Wednesday, June 18, 2008
Boston is the better team. The thing that made this fact -- that a 66 win team is better than a 57 win team -- a surprising one was the way the Lakers looked coming into the Finals and the way Boston looked to start the playoffs. It turns out we were all fooled. Boston was already a bad match up for these Lakers. They had a bigger, tougher frontline and they had more veteran experience. Now realize that this is the NBA finals and the particulars of that bad match up make it a nightmarish one. This was not as close of a series as the 6 game length might imply.
So where does that leave the Lakers? Well we do get Bynum back next year. Which is huge. Make no mistake about it. We're basically adding a top five center. So that would help shore up the toughness, rebounding, shot blocking, defensive anchoring, inside scoring etc that the Lakers were sorely lacking in this series. And we will have a full year to jell which should improve the team's cohesion both on the offense and defensive end.
But more importantly, the Lakers next year should and will play with a bit of an edge. A chip on their collective shoulders, one that may not be there had they won this year. It's NBA growing pains and we've seen it happen before. Jordan losing to Detroit. Shaq and Kobe losing to Utah and San Antonio. And even though these Celtics did not have a similar experience as a unit, they did individually with all of the big three making deep playoff runs in past years only to come up short. And that's what gave the Celtics that something extra this series. They had that edge. They had that hunger. There was a huge gap between these two teams in that respect. And even though they pounded the crap out of us, I feel like this series just caused that gap to get A LOT smaller. Of course, adding a couple of nasty veterans in the off-season might not hurt.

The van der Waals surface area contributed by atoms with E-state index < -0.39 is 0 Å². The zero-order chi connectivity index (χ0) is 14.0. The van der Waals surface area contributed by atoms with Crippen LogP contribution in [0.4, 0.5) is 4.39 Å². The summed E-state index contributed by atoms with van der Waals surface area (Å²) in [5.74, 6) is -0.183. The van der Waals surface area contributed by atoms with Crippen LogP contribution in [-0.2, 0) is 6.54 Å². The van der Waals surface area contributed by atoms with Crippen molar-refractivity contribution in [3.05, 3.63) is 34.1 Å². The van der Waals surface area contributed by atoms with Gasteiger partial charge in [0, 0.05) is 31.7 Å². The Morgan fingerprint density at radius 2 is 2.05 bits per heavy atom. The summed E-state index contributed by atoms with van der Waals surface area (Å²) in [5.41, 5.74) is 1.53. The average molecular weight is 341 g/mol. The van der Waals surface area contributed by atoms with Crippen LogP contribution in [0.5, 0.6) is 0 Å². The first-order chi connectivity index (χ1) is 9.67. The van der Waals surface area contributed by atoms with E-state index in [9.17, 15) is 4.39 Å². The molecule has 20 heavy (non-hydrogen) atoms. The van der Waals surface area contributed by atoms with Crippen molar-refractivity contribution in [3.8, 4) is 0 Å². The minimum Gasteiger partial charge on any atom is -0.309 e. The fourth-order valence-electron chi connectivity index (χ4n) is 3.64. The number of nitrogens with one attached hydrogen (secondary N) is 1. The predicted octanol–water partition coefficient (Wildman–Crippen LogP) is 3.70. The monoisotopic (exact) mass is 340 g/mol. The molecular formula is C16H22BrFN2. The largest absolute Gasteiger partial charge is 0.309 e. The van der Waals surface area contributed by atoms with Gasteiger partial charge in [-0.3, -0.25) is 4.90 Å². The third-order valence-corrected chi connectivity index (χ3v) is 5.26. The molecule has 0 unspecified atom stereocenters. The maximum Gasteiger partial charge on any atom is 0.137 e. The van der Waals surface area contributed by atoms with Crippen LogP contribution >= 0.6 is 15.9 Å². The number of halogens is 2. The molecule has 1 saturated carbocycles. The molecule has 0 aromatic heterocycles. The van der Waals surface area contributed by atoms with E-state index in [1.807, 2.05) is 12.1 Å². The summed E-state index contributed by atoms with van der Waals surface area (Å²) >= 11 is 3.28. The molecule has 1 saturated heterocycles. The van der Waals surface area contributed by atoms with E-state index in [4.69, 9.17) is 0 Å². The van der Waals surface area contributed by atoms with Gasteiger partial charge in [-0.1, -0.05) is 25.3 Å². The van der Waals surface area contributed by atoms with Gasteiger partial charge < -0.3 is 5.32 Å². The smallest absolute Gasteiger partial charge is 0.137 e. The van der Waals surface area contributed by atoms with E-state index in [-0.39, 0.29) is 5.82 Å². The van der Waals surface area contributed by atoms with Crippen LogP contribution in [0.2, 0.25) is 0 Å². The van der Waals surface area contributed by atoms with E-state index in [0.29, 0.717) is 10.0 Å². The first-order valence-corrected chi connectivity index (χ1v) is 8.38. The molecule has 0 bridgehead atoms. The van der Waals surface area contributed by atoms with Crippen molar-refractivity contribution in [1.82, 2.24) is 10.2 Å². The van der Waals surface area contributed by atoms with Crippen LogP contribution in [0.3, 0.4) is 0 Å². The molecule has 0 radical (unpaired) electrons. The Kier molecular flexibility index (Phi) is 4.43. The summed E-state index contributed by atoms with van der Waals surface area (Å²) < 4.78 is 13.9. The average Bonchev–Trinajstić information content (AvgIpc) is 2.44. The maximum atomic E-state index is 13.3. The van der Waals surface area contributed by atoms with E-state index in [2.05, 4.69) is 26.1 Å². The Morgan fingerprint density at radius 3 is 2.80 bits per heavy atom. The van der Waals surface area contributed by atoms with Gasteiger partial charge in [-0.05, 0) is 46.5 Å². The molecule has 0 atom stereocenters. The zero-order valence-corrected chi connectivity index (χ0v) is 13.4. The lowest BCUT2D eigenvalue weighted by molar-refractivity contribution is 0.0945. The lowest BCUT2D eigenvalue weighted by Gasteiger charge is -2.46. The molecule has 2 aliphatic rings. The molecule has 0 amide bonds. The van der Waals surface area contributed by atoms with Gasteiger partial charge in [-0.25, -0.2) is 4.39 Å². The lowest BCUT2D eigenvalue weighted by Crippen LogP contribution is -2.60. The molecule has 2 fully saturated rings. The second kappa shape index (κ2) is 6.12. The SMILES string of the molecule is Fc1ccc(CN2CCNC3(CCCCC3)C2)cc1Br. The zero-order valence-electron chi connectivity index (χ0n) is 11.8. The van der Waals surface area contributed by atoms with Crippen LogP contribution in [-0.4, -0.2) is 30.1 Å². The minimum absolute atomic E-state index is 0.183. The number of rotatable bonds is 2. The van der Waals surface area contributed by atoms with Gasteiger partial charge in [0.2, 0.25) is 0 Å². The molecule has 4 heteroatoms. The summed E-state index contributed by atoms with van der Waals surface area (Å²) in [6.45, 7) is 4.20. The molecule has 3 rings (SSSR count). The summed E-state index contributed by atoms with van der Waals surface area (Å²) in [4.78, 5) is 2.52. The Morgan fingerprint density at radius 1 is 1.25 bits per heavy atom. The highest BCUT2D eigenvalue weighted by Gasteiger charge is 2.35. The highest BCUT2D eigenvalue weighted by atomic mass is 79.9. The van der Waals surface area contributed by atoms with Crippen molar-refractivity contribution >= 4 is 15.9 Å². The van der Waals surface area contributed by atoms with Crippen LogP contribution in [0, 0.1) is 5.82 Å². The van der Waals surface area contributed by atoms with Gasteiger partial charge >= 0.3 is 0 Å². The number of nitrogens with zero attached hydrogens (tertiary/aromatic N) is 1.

And I guess all there is left to talk about is Kobe and his legacy. Now, a lot of people have been using this latest chink in the armor as the indisputable evidence that Kobe is not on the level of MJ. And they are 100% correct. Jordan never did and probably never would have lost two straight times in the Finals. But maybe this is a good thing. Maybe now people will start looking at Kobe for who he is rather than the gap between him and Jordan, something Kobe pleaded for during his Sunday Coversation with Stephen A. Smith a few weeks ago.
Yes, he is about the same size as MJ. He has a competitive drive and a fadeaway that reminds people of MJ. He can light you up while shutting you down like MJ.
But after that, what's the point of comparing? Because so much of the way we perceive these guys, and athletes in general, is left up to fate. Like what if Jordan was drafted onto a team that already had a star player. Maybe he would have won a title early without the pain/benefit of an arduous climb to the top. And then maybe he would have had to deal with being knocked off his pedestal after the other star began to decline and he was handed the reins to the team. Perhaps he would have endured his growing pains then. And maybe (or let's face it, inevitably) he would have rebuilt, reclaimed his glory and took his place atop the Mount Olympus of the NBA.
Does that story sound familiar? Well, it's not Kobe's. It's Magic's. Maybe that's the more apt comparison in terms of career arc. And I have absolutely no problem with that.